* The entire, several hundred page book is an advertisement for the 12 week Bradley Class series. I lost count of the number of times I read "You'll see this on page so-and-so of your Bradley class workbook" or "Ask your Bradley class instructor for further information". I bought the book to help determine if I wanted to take the classes, not as a companion for them.
* I also lost track of how many times Bradley refers to "god" or "the creator". While religion totally may be a motivator for some people, it isn't for me. When you claim to be a doctor and a scientist and still attribute matters of science to "god" and "creation", I can't take you seriously.
* The text is geared sometimes towards mothers, but very often towards fathers. Useful, I'd imagine, if Boy were the one doing the reading; but obviously here, he wasn't, and it grew tiresome for me to be incessantly reminded of how I should be rubbing "my wife's" back at night.
* Also, in the course of reading as my own husband, I've been admonished to buy "my wife" her own car. Like it's all 1957 or something.
* Bradley does that really annoying thing that Michael Moore does where he's ALREADY RIGHT about something, and yet feels the need to extrapolate it further and further to the point where you finish a sentence thinking he's a hack. It is sort of a "What if?" syndrome . . . where the author starts with a good, solid, founded idea and then takes it light years too far in the pursuit of a better point even though the original point was pretty good in itself. If you end a sentence pondering what science may or may not reveal over the next thousand years, everyone reading will be left head scratching and having forgotten the decent nugget of an idea you started out with.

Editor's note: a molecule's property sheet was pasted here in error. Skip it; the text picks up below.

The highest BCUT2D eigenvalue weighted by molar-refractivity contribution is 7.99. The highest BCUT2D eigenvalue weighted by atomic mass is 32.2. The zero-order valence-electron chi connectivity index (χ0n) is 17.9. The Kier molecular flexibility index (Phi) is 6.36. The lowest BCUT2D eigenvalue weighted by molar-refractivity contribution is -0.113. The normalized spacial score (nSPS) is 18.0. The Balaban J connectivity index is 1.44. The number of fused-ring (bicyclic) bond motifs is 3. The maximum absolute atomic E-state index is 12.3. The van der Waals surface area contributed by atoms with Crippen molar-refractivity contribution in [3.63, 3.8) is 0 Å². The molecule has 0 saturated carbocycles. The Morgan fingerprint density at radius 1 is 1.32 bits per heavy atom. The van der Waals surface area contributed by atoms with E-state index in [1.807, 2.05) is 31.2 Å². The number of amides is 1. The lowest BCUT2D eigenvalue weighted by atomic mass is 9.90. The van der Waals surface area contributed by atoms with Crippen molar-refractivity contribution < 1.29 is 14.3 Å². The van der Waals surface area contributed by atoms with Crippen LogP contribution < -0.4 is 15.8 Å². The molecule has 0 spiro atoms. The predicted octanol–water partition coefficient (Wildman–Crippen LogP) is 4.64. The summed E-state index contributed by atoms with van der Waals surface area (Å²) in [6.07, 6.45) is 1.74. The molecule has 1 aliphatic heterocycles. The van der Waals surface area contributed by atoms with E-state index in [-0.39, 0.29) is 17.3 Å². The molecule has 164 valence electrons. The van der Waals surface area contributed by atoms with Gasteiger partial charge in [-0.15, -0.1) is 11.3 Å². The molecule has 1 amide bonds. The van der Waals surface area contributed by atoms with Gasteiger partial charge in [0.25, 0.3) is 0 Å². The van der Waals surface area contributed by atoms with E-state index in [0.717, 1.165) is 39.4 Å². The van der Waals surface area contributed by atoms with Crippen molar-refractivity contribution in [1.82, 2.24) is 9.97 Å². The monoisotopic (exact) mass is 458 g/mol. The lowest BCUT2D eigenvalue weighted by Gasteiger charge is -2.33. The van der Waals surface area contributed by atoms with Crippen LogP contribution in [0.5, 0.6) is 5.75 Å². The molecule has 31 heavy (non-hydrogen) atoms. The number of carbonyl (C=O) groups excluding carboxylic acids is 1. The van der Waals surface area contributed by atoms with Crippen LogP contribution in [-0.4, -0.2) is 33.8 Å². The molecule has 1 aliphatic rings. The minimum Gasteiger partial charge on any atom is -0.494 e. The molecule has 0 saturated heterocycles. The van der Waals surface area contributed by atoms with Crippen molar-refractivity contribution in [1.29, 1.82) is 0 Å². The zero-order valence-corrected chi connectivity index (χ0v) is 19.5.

* Apparently, per the all-wise Dr. Bradley, I should stop wearing panties.
* And I should squat while I'm snapping green beans. CAUSE I DO THAT OFTEN. Practicing squatting is one thing but I think if I did it ONLY while snapping beans I'd have done it a grand total of ONCE my entire pregnancy.
* I read a passage from the book out loud to Boy last night about "Electronic Computers" and "translating Dolphinese". I shit you not.
* Bradley claims my baby is telepathic! I COULD NOT MAKE THIS SHIT UP. Apparently there have been "very scientific studies" done that indicate when I'm having a bad dream, my Bean, like, TOTALLY IS TOO! How they collected detailed descriptions of his dreams from my Bean is a mystery to me. I mean, all human emotions have chemical elements and when I'm experiencing fear or anger or whatnot my Bean must be too to some extent, seeing as we've got one bloodstream at the moment. But to claim TELEPATHY? Dr. Bradley: here's a cart, and here's a horse. Put them in their proper order please.
In other words: Crock. Of. Shit.
And I'm sorry if you're reading this and Bradley TOTALLY worked for you. If you pulled off a natural, comfortable birth YOU RULE.
This craziness though? Just not working for me.
I'm SO INFINITELY GLAD that I read Ina May's book FIRST and that I've still got her other book, "Spiritual Midwifery" on my "to read" list. I'm thrilled that Boy and I have chosen to take birth classes with a midwife (starting this weekend!) rather than a series of Bradley or Hypnobirthing classes. And, honestly, I'm glad I've read the Bradley and Hypnobirthing books on top of the books that I actually find useful . . . if nothing else for comparative purposes and for a sense that I've done all I can to help myself prepare for birth. And, you know, as snarky blog fodder.